While SMU's football team won't have the same access to NCAA title opportunities as their basketball team, the point has been made. The Mustangs are ready to play the game again and flex their muscle in the football world.

The June Jones strategy

June Jones brought "the run and shoot" offense to SMU from Hawaii where he took the Warriors to the Sugar Bowl in 2007 along with his record-breaking quarterback Colt Brennan.

The R&S offense was similar to Briles' Bear-Raid or even Spurriers "run and gun" in that it emphasized option routes from spread sets that relied more on post-snap adjustments than doing work before the snap. The run and shoot is one of the ultimate standards of spread passing and has influenced much of what's happening in the game today.

Texas would seem to be the perfect home for a spread passing team due to the prolific spread offenses that the state boasts, many of them within spitting distance of SMU's campus, but Jones curiously recruited out of state more than most other Texas programs and the no. 1 QB on the depth chart as of right now hails from the state of Washington.

Jones' offenses at SMU weren't particularly efficient and his best teams generally relied as more on their defense. The defenses faced by the Mustangs weren't phased by his run and shoot and SMU never approached Colt Brennan's efficiency from 2006 or 2007.

Possible factors for this failure include failure to recruit Texas well, the proliferation of pattern-matching coverages less vulnerable to his passing system, more difficult competition, and/or June Jones simply getting older and losing his edge.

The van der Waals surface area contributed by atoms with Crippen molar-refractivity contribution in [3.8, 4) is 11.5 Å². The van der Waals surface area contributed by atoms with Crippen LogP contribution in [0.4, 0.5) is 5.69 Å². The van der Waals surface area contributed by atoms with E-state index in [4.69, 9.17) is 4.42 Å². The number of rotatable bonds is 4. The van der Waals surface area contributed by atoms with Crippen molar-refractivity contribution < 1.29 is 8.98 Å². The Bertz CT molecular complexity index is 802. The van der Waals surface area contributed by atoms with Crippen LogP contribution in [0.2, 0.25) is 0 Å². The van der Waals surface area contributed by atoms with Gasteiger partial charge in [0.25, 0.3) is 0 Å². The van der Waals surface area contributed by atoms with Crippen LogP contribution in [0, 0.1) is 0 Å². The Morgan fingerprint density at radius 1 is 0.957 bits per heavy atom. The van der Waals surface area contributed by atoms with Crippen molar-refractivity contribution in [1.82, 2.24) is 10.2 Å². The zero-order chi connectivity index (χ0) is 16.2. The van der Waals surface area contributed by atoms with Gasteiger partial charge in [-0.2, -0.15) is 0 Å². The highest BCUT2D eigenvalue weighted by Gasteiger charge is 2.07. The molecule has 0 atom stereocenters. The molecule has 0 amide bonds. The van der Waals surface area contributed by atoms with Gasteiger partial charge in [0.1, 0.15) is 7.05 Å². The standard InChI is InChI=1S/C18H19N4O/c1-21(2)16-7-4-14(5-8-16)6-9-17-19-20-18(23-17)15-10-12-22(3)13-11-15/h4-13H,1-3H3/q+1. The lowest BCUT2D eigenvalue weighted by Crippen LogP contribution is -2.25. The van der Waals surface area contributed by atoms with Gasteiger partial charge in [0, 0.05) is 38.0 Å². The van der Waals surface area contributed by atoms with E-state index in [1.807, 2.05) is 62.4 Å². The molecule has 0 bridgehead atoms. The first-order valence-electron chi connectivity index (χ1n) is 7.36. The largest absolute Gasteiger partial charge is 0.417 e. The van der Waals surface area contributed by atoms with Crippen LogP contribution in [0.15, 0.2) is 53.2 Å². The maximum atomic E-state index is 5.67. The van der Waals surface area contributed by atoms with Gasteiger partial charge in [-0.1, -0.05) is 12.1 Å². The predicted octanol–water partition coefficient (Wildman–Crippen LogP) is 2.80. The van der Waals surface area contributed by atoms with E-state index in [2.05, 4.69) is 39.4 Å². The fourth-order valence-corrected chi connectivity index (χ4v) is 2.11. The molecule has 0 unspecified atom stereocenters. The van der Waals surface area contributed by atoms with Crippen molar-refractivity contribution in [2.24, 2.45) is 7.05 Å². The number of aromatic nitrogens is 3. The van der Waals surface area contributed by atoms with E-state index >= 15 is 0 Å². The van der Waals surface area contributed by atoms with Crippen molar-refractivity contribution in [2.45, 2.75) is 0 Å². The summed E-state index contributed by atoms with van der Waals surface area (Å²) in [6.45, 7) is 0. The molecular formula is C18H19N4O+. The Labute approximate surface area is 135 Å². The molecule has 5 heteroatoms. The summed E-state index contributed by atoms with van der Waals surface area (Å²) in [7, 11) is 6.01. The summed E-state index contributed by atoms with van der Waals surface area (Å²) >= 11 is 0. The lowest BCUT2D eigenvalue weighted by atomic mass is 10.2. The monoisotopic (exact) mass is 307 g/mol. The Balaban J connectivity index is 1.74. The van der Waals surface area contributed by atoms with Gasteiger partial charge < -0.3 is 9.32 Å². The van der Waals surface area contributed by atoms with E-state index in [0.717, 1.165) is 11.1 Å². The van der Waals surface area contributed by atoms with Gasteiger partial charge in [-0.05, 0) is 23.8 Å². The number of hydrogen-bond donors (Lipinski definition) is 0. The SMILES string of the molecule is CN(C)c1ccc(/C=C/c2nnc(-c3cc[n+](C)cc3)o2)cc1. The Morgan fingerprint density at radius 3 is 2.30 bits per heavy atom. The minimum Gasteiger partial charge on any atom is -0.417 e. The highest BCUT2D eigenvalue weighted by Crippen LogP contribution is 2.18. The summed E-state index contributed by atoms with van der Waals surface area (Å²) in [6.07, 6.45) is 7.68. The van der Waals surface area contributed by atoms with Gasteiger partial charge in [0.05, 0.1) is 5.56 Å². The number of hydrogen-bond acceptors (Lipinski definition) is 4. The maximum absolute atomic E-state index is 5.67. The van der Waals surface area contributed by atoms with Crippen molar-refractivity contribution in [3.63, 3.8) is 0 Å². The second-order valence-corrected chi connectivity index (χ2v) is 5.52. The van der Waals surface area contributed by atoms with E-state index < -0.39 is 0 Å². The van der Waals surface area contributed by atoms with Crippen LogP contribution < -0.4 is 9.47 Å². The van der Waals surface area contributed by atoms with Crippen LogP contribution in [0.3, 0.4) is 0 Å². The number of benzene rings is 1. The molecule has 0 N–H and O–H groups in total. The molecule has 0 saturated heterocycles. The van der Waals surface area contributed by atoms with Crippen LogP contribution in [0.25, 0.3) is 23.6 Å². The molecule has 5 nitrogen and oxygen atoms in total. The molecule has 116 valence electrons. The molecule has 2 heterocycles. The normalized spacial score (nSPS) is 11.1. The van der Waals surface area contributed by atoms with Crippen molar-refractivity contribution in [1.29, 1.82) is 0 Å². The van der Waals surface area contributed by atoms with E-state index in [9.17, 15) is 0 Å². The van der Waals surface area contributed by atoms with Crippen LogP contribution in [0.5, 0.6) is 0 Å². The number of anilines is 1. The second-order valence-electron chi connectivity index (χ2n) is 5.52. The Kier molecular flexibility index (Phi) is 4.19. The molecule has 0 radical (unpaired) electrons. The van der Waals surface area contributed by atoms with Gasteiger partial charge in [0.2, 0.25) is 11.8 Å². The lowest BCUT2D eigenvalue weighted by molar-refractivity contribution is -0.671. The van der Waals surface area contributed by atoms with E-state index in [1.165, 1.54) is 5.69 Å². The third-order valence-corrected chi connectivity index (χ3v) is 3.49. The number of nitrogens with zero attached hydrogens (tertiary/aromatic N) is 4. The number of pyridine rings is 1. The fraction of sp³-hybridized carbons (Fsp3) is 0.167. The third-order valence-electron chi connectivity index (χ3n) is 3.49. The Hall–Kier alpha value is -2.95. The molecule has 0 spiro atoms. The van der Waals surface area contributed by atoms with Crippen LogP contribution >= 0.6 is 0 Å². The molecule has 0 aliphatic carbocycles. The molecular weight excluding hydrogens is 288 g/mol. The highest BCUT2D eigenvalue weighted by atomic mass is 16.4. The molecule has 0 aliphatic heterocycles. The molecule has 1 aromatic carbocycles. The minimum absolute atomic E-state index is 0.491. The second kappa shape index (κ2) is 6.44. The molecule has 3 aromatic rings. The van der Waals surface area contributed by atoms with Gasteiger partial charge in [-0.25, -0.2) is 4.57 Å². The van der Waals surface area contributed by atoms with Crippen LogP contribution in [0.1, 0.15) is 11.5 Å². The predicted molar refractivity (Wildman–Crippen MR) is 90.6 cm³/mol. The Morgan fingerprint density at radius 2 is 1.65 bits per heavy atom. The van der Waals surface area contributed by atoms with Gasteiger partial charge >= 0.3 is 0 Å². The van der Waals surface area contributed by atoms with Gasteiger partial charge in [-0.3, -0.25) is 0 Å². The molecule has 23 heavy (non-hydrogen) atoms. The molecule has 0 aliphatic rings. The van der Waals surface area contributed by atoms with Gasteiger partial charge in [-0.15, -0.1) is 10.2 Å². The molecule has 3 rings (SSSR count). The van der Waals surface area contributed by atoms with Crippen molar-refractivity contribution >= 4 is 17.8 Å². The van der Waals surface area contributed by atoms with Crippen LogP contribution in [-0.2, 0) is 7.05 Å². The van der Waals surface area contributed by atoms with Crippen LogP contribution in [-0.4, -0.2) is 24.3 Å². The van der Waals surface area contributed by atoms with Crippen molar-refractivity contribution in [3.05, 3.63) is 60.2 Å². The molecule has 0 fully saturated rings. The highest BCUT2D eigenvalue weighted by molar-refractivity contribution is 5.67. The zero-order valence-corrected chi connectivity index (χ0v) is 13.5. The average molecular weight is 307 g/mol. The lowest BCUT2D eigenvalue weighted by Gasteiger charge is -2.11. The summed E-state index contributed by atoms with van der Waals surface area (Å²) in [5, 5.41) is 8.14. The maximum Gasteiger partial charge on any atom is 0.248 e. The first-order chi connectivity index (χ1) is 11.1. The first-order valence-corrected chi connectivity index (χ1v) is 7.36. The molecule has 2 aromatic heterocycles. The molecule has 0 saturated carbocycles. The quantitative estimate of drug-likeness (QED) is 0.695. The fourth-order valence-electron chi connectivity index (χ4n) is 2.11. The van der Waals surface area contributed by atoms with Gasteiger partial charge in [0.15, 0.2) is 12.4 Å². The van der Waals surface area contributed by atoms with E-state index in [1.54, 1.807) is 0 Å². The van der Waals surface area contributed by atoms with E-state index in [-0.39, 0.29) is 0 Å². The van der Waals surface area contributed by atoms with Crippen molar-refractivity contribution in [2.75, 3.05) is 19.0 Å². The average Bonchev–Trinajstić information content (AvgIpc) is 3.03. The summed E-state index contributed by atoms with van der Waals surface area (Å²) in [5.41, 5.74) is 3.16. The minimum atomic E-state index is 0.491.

Meanwhile, the Mustang defense pursued an aggressive 3-4 scheme that put athletic players like Margus Hunt on the field and allowed them to attack the offense from different angles. Hunt fell into Jones' lap as an Estonian immigrant looking to train in SMU's track program and then drawing a scholarship thanks to his freakish size, strength, and athleticism. When Hunt wasn't around the SMU defense under Jones was as pedestrian as the offense.

The June Jones era could be described as a coach looking to cool down his career at a nice gig matched by a program looking to find anyone willing to try and put their football team back on some kind of track. Mission accomplished.

What could be in SMU's future?

What Jones accomplished only scratches the surface of what could come next for the Mustangs. Amongst the program's resources are the following:

A decent roster

The Mustangs have both spread passing QBs in Kolney Cassel and Neal Burcham along with dual threat running QB Matt Davis. The Mustangs are also filled with young, raw OL that were recruited for pass protection but could be molded in many different directions with time.

They also have a degree of athleticism on the defensive roster.